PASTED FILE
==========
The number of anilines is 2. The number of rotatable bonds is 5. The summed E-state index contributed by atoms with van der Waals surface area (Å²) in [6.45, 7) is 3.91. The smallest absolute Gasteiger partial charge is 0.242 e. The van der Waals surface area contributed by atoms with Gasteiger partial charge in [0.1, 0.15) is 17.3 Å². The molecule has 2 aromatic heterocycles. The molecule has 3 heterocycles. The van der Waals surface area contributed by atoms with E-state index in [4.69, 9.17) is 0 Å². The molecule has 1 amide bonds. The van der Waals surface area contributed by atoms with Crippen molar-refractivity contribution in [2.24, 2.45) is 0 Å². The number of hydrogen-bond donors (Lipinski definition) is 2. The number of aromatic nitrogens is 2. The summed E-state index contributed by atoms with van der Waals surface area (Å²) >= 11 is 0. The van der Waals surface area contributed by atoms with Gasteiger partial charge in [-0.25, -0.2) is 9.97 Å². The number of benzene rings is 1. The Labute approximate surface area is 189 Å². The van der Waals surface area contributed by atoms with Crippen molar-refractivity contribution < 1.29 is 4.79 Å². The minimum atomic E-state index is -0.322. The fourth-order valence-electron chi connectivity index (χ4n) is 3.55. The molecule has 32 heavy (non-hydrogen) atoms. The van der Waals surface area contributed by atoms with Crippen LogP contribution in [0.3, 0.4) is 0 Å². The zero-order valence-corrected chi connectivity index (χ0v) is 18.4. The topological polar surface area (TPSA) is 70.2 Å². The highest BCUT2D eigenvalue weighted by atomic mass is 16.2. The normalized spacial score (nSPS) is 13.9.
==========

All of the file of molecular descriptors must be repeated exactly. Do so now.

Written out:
The number of anilines is 2. The number of rotatable bonds is 5. The summed E-state index contributed by atoms with van der Waals surface area (Å²) in [6.45, 7) is 3.91. The smallest absolute Gasteiger partial charge is 0.242 e. The van der Waals surface area contributed by atoms with Gasteiger partial charge in [0.1, 0.15) is 17.3 Å². The molecule has 2 aromatic heterocycles. The molecule has 3 heterocycles. The van der Waals surface area contributed by atoms with E-state index in [4.69, 9.17) is 0 Å². The molecule has 1 amide bonds. The van der Waals surface area contributed by atoms with Crippen molar-refractivity contribution in [2.24, 2.45) is 0 Å². The number of hydrogen-bond donors (Lipinski definition) is 2. The number of aromatic nitrogens is 2. The summed E-state index contributed by atoms with van der Waals surface area (Å²) >= 11 is 0. The van der Waals surface area contributed by atoms with Gasteiger partial charge in [-0.25, -0.2) is 9.97 Å². The number of benzene rings is 1. The Labute approximate surface area is 189 Å². The van der Waals surface area contributed by atoms with Crippen molar-refractivity contribution < 1.29 is 4.79 Å². The minimum atomic E-state index is -0.322. The fourth-order valence-electron chi connectivity index (χ4n) is 3.55. The molecule has 32 heavy (non-hydrogen) atoms. The van der Waals surface area contributed by atoms with Crippen LogP contribution in [0.3, 0.4) is 0 Å². The zero-order valence-corrected chi connectivity index (χ0v) is 18.4. The topological polar surface area (TPSA) is 70.2 Å². The highest BCUT2D eigenvalue weighted by atomic mass is 16.2. The normalized spacial score (nSPS) is 13.9.